Kotierk wants Canada to look at the example of Greenland, which is part of Denmark, and has a majority Inuit population. She said she was heartened to see road signs in Kalaallisut, the local language which is related to Inuktitut, when she went there for talks to promote Arctic region languages. 

Another of Canada's representatives on the UNESCO task force, Richard Kistabish, thinks all Canadians should learn at least a few words of Indigenous languages spoken in their region "as a recognition" that they were here first. 

"It's a matter of principle," he said.

Kistabish, who is Algonquin from the Abitibiwinni First Nation in Quebec, is fluent in Anishinaabemowin, French and English. 

He said speaking your own language should be "a right."

But he warned that Anishinaabemowin, which he said now had only 4,000 to 5,000 speakers in Canada, is "dying."

To keep the language alive, he and other members of his community now hold several gatherings a year where only Anishinaabemowin is spoken.  

Clara Morin Dal Col, a Métis leader who also sits on the new UNESCO task force, warned that Michif, which grew primarily from Cree and French, is now "critically endangered."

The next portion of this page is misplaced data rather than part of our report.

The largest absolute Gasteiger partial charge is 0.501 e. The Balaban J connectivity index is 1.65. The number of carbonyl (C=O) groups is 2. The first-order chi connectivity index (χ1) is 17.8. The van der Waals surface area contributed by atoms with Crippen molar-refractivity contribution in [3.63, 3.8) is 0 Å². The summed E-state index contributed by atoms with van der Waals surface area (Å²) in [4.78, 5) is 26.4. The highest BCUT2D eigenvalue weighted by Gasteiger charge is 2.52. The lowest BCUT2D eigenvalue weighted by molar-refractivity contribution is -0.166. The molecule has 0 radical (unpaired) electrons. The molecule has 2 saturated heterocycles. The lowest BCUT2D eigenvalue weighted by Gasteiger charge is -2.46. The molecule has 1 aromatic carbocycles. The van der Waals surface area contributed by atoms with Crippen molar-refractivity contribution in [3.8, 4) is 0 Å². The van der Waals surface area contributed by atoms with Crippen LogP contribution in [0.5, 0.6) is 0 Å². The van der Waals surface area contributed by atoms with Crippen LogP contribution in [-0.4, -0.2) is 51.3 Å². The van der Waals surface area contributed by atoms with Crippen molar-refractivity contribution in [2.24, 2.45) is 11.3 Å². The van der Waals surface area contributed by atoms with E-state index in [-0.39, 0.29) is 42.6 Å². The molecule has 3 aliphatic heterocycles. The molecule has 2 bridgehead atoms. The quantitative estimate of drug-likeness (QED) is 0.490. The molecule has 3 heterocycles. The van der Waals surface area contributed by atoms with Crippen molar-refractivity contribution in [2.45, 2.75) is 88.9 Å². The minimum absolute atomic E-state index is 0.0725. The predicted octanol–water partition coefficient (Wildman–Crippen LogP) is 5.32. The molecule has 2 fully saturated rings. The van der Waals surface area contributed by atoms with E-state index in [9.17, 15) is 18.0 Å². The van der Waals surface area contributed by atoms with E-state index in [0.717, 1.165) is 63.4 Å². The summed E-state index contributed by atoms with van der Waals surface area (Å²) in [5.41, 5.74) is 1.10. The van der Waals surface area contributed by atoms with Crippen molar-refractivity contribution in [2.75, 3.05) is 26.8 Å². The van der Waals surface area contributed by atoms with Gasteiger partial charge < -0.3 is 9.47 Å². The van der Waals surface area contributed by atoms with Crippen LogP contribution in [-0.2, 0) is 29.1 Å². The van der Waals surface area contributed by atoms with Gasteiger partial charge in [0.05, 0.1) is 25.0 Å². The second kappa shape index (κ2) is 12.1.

She said it is still the first language in parts of Saskatchewan, and is also spoken in Alberta, British Columbia, Manitoba and other parts of Canada. Even so, she said, it is a "dying language" now mainly spoken by elders. 

Morin Dal Col said the decade of Indigenous languages should seek to build an archive of recordings of elders speaking their mother tongues, so the vocabulary and pronunciation of languages such as Michif can be studied by future generations. 

"Our elders are so important to pass the language on. It's really important to teach our language and to archive it," she said. 

Morin Dal Col said that the government, in passing the Indigenous Languages Act in 2019, has done a lot to revive Michif and other Indigenous tongues. She hoped the international decade of Indigenous languages would provide an impetus to do more. 

The Indigenous Languages Act provided for long-term funding of Indigenous languages and established a commissioner of Indigenous languages.

Among the projects the government has already funded is a Cree language-learning app and a virtual-reality video game that teaches Blackfoot.

In his mandate letter, Heritage Minister Pablo Rodriguez was tasked by the prime minister with promoting and preserving Indigenous languages, such as Cree and Inuktitut, in Canada.

A Heritage department spokeswoman said the government will "continue to work with Indigenous partners on planning specific initiatives and activities to advance the decade’s objectives of raising awareness of the critical loss of Indigenous languages and the urgent need to revitalize and promote Indigenous languages." 

Lori Idlout, NDP MP for Nunavut who swore in as an MP in Inuktitut, her mother tongue, said "First Nation, Métis and Inuit languages are essential to our communities' way of life and form an important part of our identity."

She said Indigenous people "should have the right to educate their children in their language."

This report by The Canadian Press was first published Jan. 11, 2021.

Marie Woolf, The Canadian Press